I am inspired by diving deep, but I do want to point out that I also create songs that aren’t always rooted in such heavy topics. I have a playful, light-hearted side I like to let run free as well. I don’t ever want to limit or type-cast my songs into only carrying heavy messages as life and people are more complex than that. I think being truthful and present with your writing is what’s most important. We all have multiple sides to ourselves. I hope to always ebb and flow expressing all of those varying sides truthfully.
7. Do you feel that your music is giving you back just as much fulfilment as the amount of work you are putting into it, or are you expecting something more, or different in the future?
JESABEL: This is such a good, profound question. Honestly, one that I’m not sure I’m able to fully answer at this point in my career or will ever be able to answer for that matter. I’m at a place as a new artist creating and writing from the depths of my soul, hoping it reaches or touches people. I’ve learned that we typically aren’t aware of our reach or impact on others. We kind of blindly release our stories through song never knowing their full impact or resonance with a person. It’s easy for us in modern times to get caught up in the numbers…of followers, likes, Spotify listeners, etc that we forget the magnitude and difference reaching one person really has and means. I hope I continue to remind myself of that throughout my musical career and just in life too.
8. Could you describe your creative processes? How do usually start, and go about shaping ideas into a completed song? Do you usually start with a tune, a beat, or a narrative in your head? And do you collaborate with others in this process?
JESABEL: Each song is born differently. I love words, so I typically start with lyrics and narrative. But sometimes the lyrics and melody come at the same time. Sometimes one before the other, and on a rare occasion the chords, lyrics and melody come simultaneously. I usually start with what I have to say though and the rest unfolds. It’s almost like the songs already written in my head I just have to find the language to transpose it externally. A puzzle to solve. My voice recorder app certainly is never too far in order to capture that fleeting thought or melody.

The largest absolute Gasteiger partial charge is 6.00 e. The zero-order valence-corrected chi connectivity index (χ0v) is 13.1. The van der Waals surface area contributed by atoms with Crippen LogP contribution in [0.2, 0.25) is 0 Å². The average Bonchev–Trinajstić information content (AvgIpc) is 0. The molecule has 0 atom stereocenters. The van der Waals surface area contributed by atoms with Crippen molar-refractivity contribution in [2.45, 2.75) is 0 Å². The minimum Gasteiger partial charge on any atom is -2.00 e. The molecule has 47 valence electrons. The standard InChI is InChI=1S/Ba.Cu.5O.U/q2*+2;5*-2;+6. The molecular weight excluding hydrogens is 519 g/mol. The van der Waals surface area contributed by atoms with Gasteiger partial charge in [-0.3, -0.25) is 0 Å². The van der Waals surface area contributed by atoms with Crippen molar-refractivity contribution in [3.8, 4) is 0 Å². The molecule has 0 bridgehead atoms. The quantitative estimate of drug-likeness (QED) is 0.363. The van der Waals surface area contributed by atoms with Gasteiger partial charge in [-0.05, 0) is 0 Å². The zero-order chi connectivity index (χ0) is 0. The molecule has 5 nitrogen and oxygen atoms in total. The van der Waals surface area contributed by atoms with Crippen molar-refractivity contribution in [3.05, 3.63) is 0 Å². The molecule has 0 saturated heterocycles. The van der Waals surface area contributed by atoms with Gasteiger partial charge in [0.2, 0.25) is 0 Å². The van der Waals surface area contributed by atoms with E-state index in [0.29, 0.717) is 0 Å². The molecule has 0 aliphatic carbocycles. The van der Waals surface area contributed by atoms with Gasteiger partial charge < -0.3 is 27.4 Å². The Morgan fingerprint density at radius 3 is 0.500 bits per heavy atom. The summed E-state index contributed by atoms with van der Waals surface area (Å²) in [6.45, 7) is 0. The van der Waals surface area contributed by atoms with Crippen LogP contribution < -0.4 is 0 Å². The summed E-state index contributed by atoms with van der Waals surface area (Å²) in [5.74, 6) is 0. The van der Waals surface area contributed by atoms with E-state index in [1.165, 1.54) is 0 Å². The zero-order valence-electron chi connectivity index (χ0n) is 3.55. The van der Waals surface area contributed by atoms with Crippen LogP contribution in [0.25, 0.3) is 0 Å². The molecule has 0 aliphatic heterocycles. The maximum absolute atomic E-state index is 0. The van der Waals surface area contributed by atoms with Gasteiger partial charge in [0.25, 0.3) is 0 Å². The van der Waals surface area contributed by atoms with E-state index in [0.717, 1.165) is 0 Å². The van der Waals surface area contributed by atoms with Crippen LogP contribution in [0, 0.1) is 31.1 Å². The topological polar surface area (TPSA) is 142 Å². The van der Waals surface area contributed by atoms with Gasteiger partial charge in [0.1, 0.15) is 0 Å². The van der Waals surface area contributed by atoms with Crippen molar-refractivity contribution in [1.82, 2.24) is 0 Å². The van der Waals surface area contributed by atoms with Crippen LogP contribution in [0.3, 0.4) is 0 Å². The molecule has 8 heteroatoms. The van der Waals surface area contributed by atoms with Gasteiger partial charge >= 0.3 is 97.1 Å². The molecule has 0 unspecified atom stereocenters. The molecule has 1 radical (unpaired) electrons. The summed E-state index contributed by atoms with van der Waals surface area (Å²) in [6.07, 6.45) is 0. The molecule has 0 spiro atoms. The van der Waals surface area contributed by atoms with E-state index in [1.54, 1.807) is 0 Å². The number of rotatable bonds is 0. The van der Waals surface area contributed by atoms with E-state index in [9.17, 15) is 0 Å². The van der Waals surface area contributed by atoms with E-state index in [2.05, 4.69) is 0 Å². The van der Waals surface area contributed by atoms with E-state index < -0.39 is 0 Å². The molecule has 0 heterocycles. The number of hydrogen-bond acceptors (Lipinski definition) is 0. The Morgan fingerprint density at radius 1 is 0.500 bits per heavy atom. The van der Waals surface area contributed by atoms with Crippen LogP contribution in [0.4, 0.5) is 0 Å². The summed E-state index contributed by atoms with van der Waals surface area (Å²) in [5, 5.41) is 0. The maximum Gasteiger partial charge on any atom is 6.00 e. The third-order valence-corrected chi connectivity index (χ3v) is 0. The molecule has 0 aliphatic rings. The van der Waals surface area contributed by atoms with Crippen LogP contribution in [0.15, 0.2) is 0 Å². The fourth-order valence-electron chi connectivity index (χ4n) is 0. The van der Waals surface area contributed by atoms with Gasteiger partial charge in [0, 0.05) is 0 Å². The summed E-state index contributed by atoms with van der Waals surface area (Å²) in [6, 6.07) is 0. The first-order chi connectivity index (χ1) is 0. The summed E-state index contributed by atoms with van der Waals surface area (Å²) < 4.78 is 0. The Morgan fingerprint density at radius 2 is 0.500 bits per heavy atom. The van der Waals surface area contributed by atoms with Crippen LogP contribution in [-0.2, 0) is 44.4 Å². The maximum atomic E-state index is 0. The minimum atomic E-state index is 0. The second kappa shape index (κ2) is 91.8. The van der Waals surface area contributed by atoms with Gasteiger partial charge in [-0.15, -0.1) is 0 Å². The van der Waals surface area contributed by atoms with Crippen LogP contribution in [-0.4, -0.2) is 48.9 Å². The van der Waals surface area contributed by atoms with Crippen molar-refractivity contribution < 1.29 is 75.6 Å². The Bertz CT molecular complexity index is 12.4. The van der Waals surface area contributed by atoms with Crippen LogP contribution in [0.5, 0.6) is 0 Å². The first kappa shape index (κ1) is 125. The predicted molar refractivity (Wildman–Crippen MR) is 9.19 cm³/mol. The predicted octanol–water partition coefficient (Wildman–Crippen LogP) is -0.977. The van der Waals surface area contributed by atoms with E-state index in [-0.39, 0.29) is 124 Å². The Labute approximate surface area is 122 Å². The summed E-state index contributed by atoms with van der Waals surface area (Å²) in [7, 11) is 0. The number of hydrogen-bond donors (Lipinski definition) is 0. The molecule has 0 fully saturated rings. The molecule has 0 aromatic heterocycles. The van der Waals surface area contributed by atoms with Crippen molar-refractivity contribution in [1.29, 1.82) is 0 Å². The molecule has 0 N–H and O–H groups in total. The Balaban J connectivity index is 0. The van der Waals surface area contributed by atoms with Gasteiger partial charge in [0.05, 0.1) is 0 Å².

Most of my songs are completely drafted by me and then I send a rough demo to my Co-writer/Producer, Jonathan Grant Berlin. We then collaborate and evolve the pieces from there. Editing, re-writing, re-structuring, nothing’s off the table. He’s incredibly talented and elevates each composition. It’s amazing to create and partner with someone that’s able to pluck vague concepts from your head and bring them to life.
9. What has been the most difficult thing you’ve had to endure in your life or music career so far?
JESABEL: I’d say the dark rut I fell into as a new mother, but it’s also the catalyst that led me to music so I’m immensely grateful. It was a very lost moment in my timeline. It didn’t feel quite like postnatal depression, but more like I lost my identity. My personal spark. I’ve always been a creative being. I had a previous career as a fashion model. Even while I was pregnant, I learned to sew and designed a nursery head-to-toe. Always expressing myself through clothing or some means. But once I had my son, I simultaneously shelved any creative outlets. I loved motherhood and poured every ounce of myself into it, but I no longer expressed myself, so I in turn lost myself. It’s a scary thing when you look in the mirror and don’t recognize who you see. It’s scary when you don’t feel at home within yourself. This was the first time in my life I felt that way and hopefully the last.
10. On the contrary, what would you consider a successful, proud or significant point in your life or music career so far?
JESABEL: My proudest still goes back to the start. To taking that leap of faith signing up and showing up for that first voice lesson. To not allowing fear to prevent me from doing something I suppressed wanting to do.
I share my story often. Talk to folks at live shows. It’s overwhelming how many people relate. How many retirees have shared their desire to learn an instrument but feel it’s too late. I get the gift of being the one there smiling, reminding them it’s never too late for anything. It’s powerful every time.